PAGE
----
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Thanks for the replies.



I have pulled the tail lights and checked all the connections (I changed out both tail lights last year, year before - and they were recrimped then. I even rewired a few yesterday using heat shrink crimped butt connectors.



Quote:
Run a very long wire directly from the chassis battery post ground. If that checks out good, switch the length of wire to the battery post 12V to provide 12V to your lights that way.

Ron - can you describe how to check the ground using this long wire? I think I know how to check the lights by wiring the hot wire to the wire I've identified as the tail light wire.


I'm not exactly sure where the "outfitter attaches to the Ford wire harness"... I know I'm looking for a yellow wire that connects to the tail lights and I found a bunch of wires underneath the coach and a connection in an interior compartment at the very rear of my coach on the driver's side - where my 30a connection comes out.
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Old 06-06-2020, 03:14 PM   #8
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Originally Posted by rgnprof View Post
Thanks for the replies.



I have pulled the tail lights and checked all the connections (I changed out both tail lights last year, year before - and they were recrimped then. I even rewired a few yesterday using heat shrink crimped butt connectors.


Ron - can you describe how to check the ground using this long wire? I think I know how to check the lights by wiring the hot wire to the wire I've identified as the tail light wire.


I'm not exactly sure where the "outfitter attaches to the Ford wire harness"... I know I'm looking for a yellow wire that connects to the tail lights and I found a bunch of wires underneath the coach and a connection in an interior compartment at the very rear of my coach on the driver's side - where my 30a connection comes out.
If you're not getting running lights at the front or back, then isolate your diagnosis the headlight switch first.

You should be able to backprobe the connector on the back of the switch and see if you get voltage out in the running light position.

Verify this first before doing anything else.

Expanding a bit here in edit, the wire coming out of the switch that runs to the lights should be be brown and the incoming power for the running lights should be tan/white.

If you did recent work on the lights did you use the proper wattage bulbs? Higher wattage bulbs can cause too much current draw.

At any rate, regardless of what you did, it's common for the pins on the switch and connector to lose connection over time and get damaged from the heat caused by the poor connection.

Start at the switch and work back.
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Old 06-06-2020, 04:19 PM   #9
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Originally Posted by checkthisout View Post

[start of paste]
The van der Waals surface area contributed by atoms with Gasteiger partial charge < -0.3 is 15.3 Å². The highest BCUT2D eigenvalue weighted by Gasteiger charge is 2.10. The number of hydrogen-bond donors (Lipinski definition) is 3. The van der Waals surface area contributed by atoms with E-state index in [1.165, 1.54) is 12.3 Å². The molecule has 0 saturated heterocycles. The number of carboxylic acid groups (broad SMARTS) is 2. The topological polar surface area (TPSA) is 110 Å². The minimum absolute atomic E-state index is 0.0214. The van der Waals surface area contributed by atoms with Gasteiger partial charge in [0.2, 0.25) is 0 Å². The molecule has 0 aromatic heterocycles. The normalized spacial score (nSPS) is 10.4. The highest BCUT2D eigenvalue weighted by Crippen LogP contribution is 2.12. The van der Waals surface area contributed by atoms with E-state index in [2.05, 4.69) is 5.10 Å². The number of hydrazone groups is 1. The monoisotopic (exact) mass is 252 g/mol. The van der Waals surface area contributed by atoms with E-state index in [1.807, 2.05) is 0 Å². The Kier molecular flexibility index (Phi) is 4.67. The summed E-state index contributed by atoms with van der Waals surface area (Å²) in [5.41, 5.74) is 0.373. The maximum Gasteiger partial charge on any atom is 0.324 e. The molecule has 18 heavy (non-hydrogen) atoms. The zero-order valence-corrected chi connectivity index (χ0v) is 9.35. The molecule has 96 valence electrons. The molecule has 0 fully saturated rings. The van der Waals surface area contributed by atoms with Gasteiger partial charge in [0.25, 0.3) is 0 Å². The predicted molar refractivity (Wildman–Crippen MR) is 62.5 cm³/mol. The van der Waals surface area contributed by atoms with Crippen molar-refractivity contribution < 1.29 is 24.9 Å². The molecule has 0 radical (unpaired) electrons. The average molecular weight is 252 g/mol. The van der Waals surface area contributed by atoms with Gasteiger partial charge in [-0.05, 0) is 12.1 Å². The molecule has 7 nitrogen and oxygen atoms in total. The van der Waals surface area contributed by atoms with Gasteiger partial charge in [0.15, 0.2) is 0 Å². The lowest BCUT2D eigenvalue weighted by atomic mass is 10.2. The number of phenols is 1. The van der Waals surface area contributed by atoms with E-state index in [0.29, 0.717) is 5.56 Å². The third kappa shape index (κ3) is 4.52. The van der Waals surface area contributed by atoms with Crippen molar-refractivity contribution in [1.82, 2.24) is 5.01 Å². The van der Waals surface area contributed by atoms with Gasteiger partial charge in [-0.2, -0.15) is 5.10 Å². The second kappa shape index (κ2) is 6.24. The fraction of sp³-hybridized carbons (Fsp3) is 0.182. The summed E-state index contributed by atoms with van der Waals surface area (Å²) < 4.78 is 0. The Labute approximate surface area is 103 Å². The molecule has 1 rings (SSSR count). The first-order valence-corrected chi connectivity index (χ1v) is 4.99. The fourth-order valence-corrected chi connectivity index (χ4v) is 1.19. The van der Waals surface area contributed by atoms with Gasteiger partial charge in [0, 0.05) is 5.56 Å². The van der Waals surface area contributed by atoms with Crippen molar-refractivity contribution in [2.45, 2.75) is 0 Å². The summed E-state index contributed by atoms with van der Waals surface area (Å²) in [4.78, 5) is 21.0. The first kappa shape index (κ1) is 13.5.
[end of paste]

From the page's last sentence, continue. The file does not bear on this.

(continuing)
If you're not getting running lights at the front or back, then isolate your diagnosis the headlight switch first.

You should be able to backprobe the connector on the back of the switch and see if you get voltage out in the running light position.

Verify this first before doing anything else.

Expanding a bit here in edit, the wire coming out of the switch that runs to the lights should be be brown and the incoming power for the running lights should be tan/white.

If you did recent work on the lights did you use the proper wattage bulbs? Higher wattage bulbs can cause too much current draw.

At any rate, regardless of what you did, it's common for the pins on the switch and connector to lose connection over time and get damaged from the heat caused by the poor connection.

Start at the switch and work back.
Oh my bad. Didn't see you were in fact getting front (chassis) parking lights.

Disregard.
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Old 06-06-2020, 05:59 PM   #10
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Just to make sure - if I'm getting power to the amber colored parking lights located next to the headlights when I pull the headlight switch out to the first stop - THEN it can't be a bad switch.


Right?



Which makes sense to me - clearly if I'm getting power at the first stop of the switch to the front parking lights only then I should be getting power from the switch to the other lights (tail, clearance). Ergo, I have a break somewhere after the switch!


ryan
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Old 06-06-2020, 07:28 PM   #11
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Just to make sure - if I'm getting power to the amber colored parking lights located next to the headlights when I pull the headlight switch out to the first stop - THEN it can't be a bad switch.


Right?



Which makes sense to me - clearly if I'm getting power at the first stop of the switch to the front parking lights only then I should be getting power from the switch to the other lights (tail, clearance). Ergo, I have a break somewhere after the switch!